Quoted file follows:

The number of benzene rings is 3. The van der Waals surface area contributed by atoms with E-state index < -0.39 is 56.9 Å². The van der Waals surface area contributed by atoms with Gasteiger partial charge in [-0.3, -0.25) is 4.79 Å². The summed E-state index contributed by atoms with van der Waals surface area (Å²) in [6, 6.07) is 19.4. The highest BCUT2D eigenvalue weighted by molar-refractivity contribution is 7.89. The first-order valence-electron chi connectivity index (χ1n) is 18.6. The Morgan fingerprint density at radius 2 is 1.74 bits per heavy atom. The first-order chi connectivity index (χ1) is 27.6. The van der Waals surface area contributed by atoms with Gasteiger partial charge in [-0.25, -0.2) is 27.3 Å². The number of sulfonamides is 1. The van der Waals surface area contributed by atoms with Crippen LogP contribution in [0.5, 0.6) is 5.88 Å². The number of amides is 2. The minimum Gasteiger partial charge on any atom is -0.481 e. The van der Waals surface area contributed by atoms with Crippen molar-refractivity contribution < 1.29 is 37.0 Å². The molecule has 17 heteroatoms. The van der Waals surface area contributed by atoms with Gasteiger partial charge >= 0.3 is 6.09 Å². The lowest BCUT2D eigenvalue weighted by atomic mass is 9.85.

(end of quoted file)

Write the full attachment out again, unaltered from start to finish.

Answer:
The number of benzene rings is 3. The van der Waals surface area contributed by atoms with E-state index < -0.39 is 56.9 Å². The van der Waals surface area contributed by atoms with Gasteiger partial charge in [-0.3, -0.25) is 4.79 Å². The summed E-state index contributed by atoms with van der Waals surface area (Å²) in [6, 6.07) is 19.4. The highest BCUT2D eigenvalue weighted by molar-refractivity contribution is 7.89. The first-order valence-electron chi connectivity index (χ1n) is 18.6. The Morgan fingerprint density at radius 2 is 1.74 bits per heavy atom. The first-order chi connectivity index (χ1) is 27.6. The van der Waals surface area contributed by atoms with Gasteiger partial charge in [-0.25, -0.2) is 27.3 Å². The number of sulfonamides is 1. The van der Waals surface area contributed by atoms with Crippen LogP contribution in [0.5, 0.6) is 5.88 Å². The number of amides is 2. The minimum Gasteiger partial charge on any atom is -0.481 e. The van der Waals surface area contributed by atoms with Crippen molar-refractivity contribution < 1.29 is 37.0 Å². The molecule has 17 heteroatoms. The van der Waals surface area contributed by atoms with Gasteiger partial charge >= 0.3 is 6.09 Å². The lowest BCUT2D eigenvalue weighted by atomic mass is 9.85.